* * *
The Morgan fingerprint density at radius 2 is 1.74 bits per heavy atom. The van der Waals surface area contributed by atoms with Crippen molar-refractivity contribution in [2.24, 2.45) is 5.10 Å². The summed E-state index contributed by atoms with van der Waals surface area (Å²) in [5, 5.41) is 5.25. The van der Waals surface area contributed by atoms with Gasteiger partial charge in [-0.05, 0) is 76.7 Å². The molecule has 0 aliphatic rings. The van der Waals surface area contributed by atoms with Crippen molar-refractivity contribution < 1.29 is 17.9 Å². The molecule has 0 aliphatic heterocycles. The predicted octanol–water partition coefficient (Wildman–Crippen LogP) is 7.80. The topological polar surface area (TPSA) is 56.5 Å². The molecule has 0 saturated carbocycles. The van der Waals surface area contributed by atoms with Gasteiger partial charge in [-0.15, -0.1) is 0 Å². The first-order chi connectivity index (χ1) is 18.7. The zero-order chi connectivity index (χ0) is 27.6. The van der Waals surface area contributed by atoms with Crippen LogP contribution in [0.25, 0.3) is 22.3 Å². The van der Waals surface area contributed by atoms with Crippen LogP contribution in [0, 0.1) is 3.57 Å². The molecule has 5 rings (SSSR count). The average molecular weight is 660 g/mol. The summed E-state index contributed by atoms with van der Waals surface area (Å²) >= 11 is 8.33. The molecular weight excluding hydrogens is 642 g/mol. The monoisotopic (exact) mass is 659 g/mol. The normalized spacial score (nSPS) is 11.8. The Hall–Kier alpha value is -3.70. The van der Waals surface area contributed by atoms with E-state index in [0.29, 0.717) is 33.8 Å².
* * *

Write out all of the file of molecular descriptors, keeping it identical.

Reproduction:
The Morgan fingerprint density at radius 2 is 1.74 bits per heavy atom. The van der Waals surface area contributed by atoms with Crippen molar-refractivity contribution in [2.24, 2.45) is 5.10 Å². The summed E-state index contributed by atoms with van der Waals surface area (Å²) in [5, 5.41) is 5.25. The van der Waals surface area contributed by atoms with Gasteiger partial charge in [-0.05, 0) is 76.7 Å². The molecule has 0 aliphatic rings. The van der Waals surface area contributed by atoms with Crippen molar-refractivity contribution < 1.29 is 17.9 Å². The molecule has 0 aliphatic heterocycles. The predicted octanol–water partition coefficient (Wildman–Crippen LogP) is 7.80. The topological polar surface area (TPSA) is 56.5 Å². The molecule has 0 saturated carbocycles. The van der Waals surface area contributed by atoms with Gasteiger partial charge in [-0.15, -0.1) is 0 Å². The first-order chi connectivity index (χ1) is 18.7. The zero-order chi connectivity index (χ0) is 27.6. The van der Waals surface area contributed by atoms with Crippen LogP contribution in [0.25, 0.3) is 22.3 Å². The van der Waals surface area contributed by atoms with Crippen LogP contribution in [0, 0.1) is 3.57 Å². The molecule has 5 rings (SSSR count). The average molecular weight is 660 g/mol. The summed E-state index contributed by atoms with van der Waals surface area (Å²) >= 11 is 8.33. The molecular weight excluding hydrogens is 642 g/mol. The monoisotopic (exact) mass is 659 g/mol. The normalized spacial score (nSPS) is 11.8. The Hall–Kier alpha value is -3.70. The van der Waals surface area contributed by atoms with E-state index in [0.29, 0.717) is 33.8 Å².